Accept Refuse

EUR-Lex Access to European Union law

This document is an excerpt from the EUR-Lex website

Summaries of EU Legislation

Conservation and management of sharks

Go to the summaries’ table of contents

This summary has been archived and will not be updated, because the summarised document is no longer in force or does not reflect the current situation

Conservation and management of sharks

The Action Plan contains legislative and strategic measures for the conservation and management of sharks. The measures may be implemented at Community level, Member State level or by Regional Fishery Management Organisations (RFMOs). Some measures may be applied immediately, while others may necessitate a longer-term commitment since they are based on scientific data and advice which is not always available.


Communication from the Commission to the European Parliament and the Council of 5 February 2009 on a European Community Action Plan for the Conservation and Management of Sharks [COM(2009) 40 final – Not published in the Official Journal].


Sharks belong to the family of chondrichthyans or cartilaginous fish, as do skate and chimaera. Chondrichthyans include more than 1000 species which are very different from a morphological point of view. Some of them are almost extinct due to their biological cycle and over-fishing.


This Action Plan is based on the 1999 FAO International Plan of action for the conservation and management of sharks (IPOA SHARKS), the objective of which is to guarantee the conservation and management of sharks which had been decimated by the Community fleet.

This Action Plan pursues three specific objectives:

  • to improve knowledge of fisheries and shark species, as well as their role in the ecosystem;
  • to introduce sustainable exploitation of shark stocks and to reduce by-catches;
  • to enhance a coherent approach between the internal and external Community policy for sharks.


This Action Plan applies to fisheries:

  • located in Community waters;
  • covered by an agreement or partnership between the Community and third countries;
  • located in international waters (high seas);
  • covered by a Regional Fishery Management Organisation (RFMO).

It covers directed commercial fishing, recreational fishing and bycatches of any chondrichthyan.


The Community must develop a gradual strategy to deal with shark-related issues. The development of this strategy is based on scientific data collected under the multi-annual Community programme for data collection pursuant to Regulation (EC) No 199/2008. This programme supplements the assessment of the stocks status carried out by the ICES working group on sharks through 2007-2009.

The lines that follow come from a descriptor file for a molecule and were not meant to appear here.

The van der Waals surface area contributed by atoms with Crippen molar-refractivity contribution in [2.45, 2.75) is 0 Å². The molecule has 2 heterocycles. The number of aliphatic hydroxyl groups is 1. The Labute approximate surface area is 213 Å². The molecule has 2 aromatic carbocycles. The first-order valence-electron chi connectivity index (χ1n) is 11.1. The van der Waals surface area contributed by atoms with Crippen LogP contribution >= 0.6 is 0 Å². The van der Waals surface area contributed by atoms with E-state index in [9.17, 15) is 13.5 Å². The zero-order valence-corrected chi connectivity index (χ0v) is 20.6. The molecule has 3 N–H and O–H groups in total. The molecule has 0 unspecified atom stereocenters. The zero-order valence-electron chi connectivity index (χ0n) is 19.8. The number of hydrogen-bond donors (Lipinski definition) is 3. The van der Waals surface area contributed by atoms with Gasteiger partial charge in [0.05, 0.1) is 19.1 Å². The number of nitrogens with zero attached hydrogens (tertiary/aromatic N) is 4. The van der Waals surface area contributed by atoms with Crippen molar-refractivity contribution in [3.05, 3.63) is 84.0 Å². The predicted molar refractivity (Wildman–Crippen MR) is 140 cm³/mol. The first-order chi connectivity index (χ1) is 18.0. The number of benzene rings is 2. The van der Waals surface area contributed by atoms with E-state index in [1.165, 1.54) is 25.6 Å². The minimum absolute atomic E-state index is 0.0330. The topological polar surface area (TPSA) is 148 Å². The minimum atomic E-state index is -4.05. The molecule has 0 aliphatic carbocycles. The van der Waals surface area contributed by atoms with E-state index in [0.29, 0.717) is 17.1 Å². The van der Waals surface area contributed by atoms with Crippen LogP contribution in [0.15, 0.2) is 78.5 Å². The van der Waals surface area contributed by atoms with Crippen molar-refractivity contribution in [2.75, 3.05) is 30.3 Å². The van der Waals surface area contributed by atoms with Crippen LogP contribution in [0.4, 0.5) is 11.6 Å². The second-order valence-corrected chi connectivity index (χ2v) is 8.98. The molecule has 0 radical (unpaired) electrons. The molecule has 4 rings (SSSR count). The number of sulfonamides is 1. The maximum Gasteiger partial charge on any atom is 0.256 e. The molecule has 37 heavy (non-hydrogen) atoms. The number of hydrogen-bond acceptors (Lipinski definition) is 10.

The conservation of shark species requires that regional cooperation be strengthened, through RFMOs, the Convention on Migratory Species (CMS) and the Convention on International Trade in Endangered Species of Wild Fauna and Flora (CITES). The range of the different species is not limited to Community waters. It is for this reason in particular that the Community requests support for the work carried out by the RFMOs, reinforcement of the role of existing RFMOs in fisheries management policy and cooperation in creating new RFMOs in areas which lack them.

Proper management of shark stocks requires an integrated framework of actions. The Community Action Plan is structured in accordance with the FAO shark-plan. It includes a set of measures intended to improve data collection and scientific advice, management and technical measures and a further strengthening of the application of the shark finning ban.

Main actions

The Community Action Plan foresees:

  • increasing investments in shark data collection;
  • establishing systems to provide verification of catch information by species and by fishery;
  • improving the monitoring and reporting of catch, bycatch and discards, as well as market and international trade data;
  • preparing and implementing measures to assist in species identification and monitoring, as called for in the IPAO-SHARKS;
  • facilitating stakeholder awareness-raising and consultation regarding shark management and best practices to reduce by-catches;
  • launching educational programmes aimed specifically at educating the public about chondrichthyan conservation programmes;
  • adapting catches and fishing effort to available resources;
  • limitation or prohibition of fishing activities in areas that are considered sensitive for endangered stocks;
  • prohibiting all shark discards in the medium to long term and requiring that all catches be landed;
  • increasing selectivity in order to reduce by-catches;
  • confirmation of the shark finning ban.

Last updated: 18.06.2009